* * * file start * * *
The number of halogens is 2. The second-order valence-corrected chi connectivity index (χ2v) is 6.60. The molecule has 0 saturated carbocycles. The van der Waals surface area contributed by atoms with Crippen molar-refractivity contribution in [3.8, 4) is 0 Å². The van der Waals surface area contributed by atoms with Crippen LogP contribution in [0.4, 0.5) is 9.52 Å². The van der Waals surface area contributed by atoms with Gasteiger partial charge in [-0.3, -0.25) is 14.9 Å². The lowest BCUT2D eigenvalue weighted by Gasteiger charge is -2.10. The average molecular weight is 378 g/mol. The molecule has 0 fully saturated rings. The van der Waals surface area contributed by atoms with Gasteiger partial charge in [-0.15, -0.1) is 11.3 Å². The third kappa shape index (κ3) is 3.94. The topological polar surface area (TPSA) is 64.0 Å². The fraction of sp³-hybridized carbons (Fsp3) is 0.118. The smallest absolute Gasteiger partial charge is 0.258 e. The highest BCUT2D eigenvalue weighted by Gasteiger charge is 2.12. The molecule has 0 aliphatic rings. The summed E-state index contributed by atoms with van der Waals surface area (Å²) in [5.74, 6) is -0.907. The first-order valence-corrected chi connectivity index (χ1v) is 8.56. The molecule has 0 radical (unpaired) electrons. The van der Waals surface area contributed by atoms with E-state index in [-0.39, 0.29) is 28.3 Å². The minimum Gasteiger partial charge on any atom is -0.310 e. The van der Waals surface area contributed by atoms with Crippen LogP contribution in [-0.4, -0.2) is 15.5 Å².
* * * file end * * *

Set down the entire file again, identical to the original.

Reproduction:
The number of halogens is 2. The second-order valence-corrected chi connectivity index (χ2v) is 6.60. The molecule has 0 saturated carbocycles. The van der Waals surface area contributed by atoms with Crippen molar-refractivity contribution in [3.8, 4) is 0 Å². The van der Waals surface area contributed by atoms with Crippen LogP contribution in [0.4, 0.5) is 9.52 Å². The van der Waals surface area contributed by atoms with Gasteiger partial charge in [-0.3, -0.25) is 14.9 Å². The lowest BCUT2D eigenvalue weighted by Gasteiger charge is -2.10. The average molecular weight is 378 g/mol. The molecule has 0 fully saturated rings. The van der Waals surface area contributed by atoms with Gasteiger partial charge in [-0.15, -0.1) is 11.3 Å². The third kappa shape index (κ3) is 3.94. The topological polar surface area (TPSA) is 64.0 Å². The fraction of sp³-hybridized carbons (Fsp3) is 0.118. The smallest absolute Gasteiger partial charge is 0.258 e. The highest BCUT2D eigenvalue weighted by Gasteiger charge is 2.12. The molecule has 0 aliphatic rings. The summed E-state index contributed by atoms with van der Waals surface area (Å²) in [5.74, 6) is -0.907. The first-order valence-corrected chi connectivity index (χ1v) is 8.56. The molecule has 0 radical (unpaired) electrons. The van der Waals surface area contributed by atoms with E-state index in [-0.39, 0.29) is 28.3 Å². The minimum Gasteiger partial charge on any atom is -0.310 e. The van der Waals surface area contributed by atoms with Crippen LogP contribution in [-0.4, -0.2) is 15.5 Å².